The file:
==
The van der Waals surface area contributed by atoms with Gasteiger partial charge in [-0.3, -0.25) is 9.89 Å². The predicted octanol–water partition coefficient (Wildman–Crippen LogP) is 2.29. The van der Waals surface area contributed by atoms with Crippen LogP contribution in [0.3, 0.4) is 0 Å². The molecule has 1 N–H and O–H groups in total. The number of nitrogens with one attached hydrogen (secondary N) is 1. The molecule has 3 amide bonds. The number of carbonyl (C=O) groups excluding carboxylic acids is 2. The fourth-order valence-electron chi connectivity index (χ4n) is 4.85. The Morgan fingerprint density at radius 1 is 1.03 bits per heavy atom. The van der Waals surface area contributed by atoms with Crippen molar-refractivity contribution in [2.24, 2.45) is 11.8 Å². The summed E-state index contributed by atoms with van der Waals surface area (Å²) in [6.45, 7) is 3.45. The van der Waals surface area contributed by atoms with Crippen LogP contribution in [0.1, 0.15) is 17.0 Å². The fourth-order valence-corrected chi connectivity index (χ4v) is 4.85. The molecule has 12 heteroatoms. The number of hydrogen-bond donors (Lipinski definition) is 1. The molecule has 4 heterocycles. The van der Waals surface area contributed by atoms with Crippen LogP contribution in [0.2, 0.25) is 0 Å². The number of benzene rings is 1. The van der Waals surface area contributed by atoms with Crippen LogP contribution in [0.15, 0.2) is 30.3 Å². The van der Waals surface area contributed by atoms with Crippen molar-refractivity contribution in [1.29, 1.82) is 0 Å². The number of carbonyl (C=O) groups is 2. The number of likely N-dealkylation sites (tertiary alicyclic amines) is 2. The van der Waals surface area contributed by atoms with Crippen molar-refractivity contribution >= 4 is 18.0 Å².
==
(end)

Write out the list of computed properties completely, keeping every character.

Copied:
The van der Waals surface area contributed by atoms with Gasteiger partial charge in [-0.3, -0.25) is 9.89 Å². The predicted octanol–water partition coefficient (Wildman–Crippen LogP) is 2.29. The van der Waals surface area contributed by atoms with Crippen LogP contribution in [0.3, 0.4) is 0 Å². The molecule has 1 N–H and O–H groups in total. The number of nitrogens with one attached hydrogen (secondary N) is 1. The molecule has 3 amide bonds. The number of carbonyl (C=O) groups excluding carboxylic acids is 2. The fourth-order valence-electron chi connectivity index (χ4n) is 4.85. The Morgan fingerprint density at radius 1 is 1.03 bits per heavy atom. The van der Waals surface area contributed by atoms with Crippen molar-refractivity contribution in [2.24, 2.45) is 11.8 Å². The summed E-state index contributed by atoms with van der Waals surface area (Å²) in [6.45, 7) is 3.45. The van der Waals surface area contributed by atoms with Crippen LogP contribution in [0.1, 0.15) is 17.0 Å². The fourth-order valence-corrected chi connectivity index (χ4v) is 4.85. The molecule has 12 heteroatoms. The number of hydrogen-bond donors (Lipinski definition) is 1. The molecule has 4 heterocycles. The van der Waals surface area contributed by atoms with Crippen LogP contribution in [0.2, 0.25) is 0 Å². The number of benzene rings is 1. The van der Waals surface area contributed by atoms with Crippen LogP contribution in [0.15, 0.2) is 30.3 Å². The van der Waals surface area contributed by atoms with Crippen molar-refractivity contribution in [1.29, 1.82) is 0 Å². The number of carbonyl (C=O) groups is 2. The number of likely N-dealkylation sites (tertiary alicyclic amines) is 2. The van der Waals surface area contributed by atoms with Crippen molar-refractivity contribution >= 4 is 18.0 Å².